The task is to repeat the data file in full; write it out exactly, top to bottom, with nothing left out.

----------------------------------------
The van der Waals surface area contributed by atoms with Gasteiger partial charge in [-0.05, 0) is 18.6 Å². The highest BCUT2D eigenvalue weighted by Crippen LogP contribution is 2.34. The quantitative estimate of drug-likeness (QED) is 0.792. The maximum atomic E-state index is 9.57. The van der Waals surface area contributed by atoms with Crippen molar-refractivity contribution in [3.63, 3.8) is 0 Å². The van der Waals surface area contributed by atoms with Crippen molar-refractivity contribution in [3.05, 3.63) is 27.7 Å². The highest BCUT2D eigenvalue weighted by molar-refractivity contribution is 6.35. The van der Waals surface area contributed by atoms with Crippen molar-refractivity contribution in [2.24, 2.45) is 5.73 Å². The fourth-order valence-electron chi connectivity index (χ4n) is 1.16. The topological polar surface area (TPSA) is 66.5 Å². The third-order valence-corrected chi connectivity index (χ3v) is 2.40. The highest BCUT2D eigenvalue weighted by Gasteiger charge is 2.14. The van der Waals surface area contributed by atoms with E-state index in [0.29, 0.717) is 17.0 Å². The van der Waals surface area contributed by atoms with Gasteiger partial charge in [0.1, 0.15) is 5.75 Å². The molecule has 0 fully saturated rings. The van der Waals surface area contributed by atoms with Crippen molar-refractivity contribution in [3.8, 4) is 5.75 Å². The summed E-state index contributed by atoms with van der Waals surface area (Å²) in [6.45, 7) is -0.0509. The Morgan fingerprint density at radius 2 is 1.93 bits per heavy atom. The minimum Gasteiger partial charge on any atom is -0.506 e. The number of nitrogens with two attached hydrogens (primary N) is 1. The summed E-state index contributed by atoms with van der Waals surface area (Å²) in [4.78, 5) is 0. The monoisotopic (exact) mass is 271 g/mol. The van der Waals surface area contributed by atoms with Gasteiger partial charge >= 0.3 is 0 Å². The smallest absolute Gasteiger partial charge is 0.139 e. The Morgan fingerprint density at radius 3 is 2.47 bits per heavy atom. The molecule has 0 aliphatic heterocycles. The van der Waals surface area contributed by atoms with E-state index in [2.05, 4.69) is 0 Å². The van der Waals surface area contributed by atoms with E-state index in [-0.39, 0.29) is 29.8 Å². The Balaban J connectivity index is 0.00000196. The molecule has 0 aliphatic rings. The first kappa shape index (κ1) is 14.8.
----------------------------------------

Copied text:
The van der Waals surface area contributed by atoms with Gasteiger partial charge in [-0.05, 0) is 18.6 Å². The highest BCUT2D eigenvalue weighted by Crippen LogP contribution is 2.34. The quantitative estimate of drug-likeness (QED) is 0.792. The maximum atomic E-state index is 9.57. The van der Waals surface area contributed by atoms with Crippen molar-refractivity contribution in [3.63, 3.8) is 0 Å². The van der Waals surface area contributed by atoms with Crippen molar-refractivity contribution in [3.05, 3.63) is 27.7 Å². The highest BCUT2D eigenvalue weighted by molar-refractivity contribution is 6.35. The van der Waals surface area contributed by atoms with Crippen molar-refractivity contribution in [2.24, 2.45) is 5.73 Å². The fourth-order valence-electron chi connectivity index (χ4n) is 1.16. The topological polar surface area (TPSA) is 66.5 Å². The third-order valence-corrected chi connectivity index (χ3v) is 2.40. The highest BCUT2D eigenvalue weighted by Gasteiger charge is 2.14. The van der Waals surface area contributed by atoms with E-state index in [0.29, 0.717) is 17.0 Å². The van der Waals surface area contributed by atoms with Gasteiger partial charge in [0.1, 0.15) is 5.75 Å². The molecule has 0 fully saturated rings. The van der Waals surface area contributed by atoms with Crippen molar-refractivity contribution in [3.8, 4) is 5.75 Å². The summed E-state index contributed by atoms with van der Waals surface area (Å²) in [6.45, 7) is -0.0509. The Morgan fingerprint density at radius 2 is 1.93 bits per heavy atom. The minimum Gasteiger partial charge on any atom is -0.506 e. The number of nitrogens with two attached hydrogens (primary N) is 1. The summed E-state index contributed by atoms with van der Waals surface area (Å²) in [4.78, 5) is 0. The monoisotopic (exact) mass is 271 g/mol. The van der Waals surface area contributed by atoms with Gasteiger partial charge >= 0.3 is 0 Å². The smallest absolute Gasteiger partial charge is 0.139 e. The Morgan fingerprint density at radius 3 is 2.47 bits per heavy atom. The molecule has 0 aliphatic heterocycles. The van der Waals surface area contributed by atoms with E-state index in [2.05, 4.69) is 0 Å². The van der Waals surface area contributed by atoms with E-state index in [-0.39, 0.29) is 29.8 Å². The Balaban J connectivity index is 0.00000196. The molecule has 0 aliphatic rings. The first kappa shape index (κ1) is 14.8.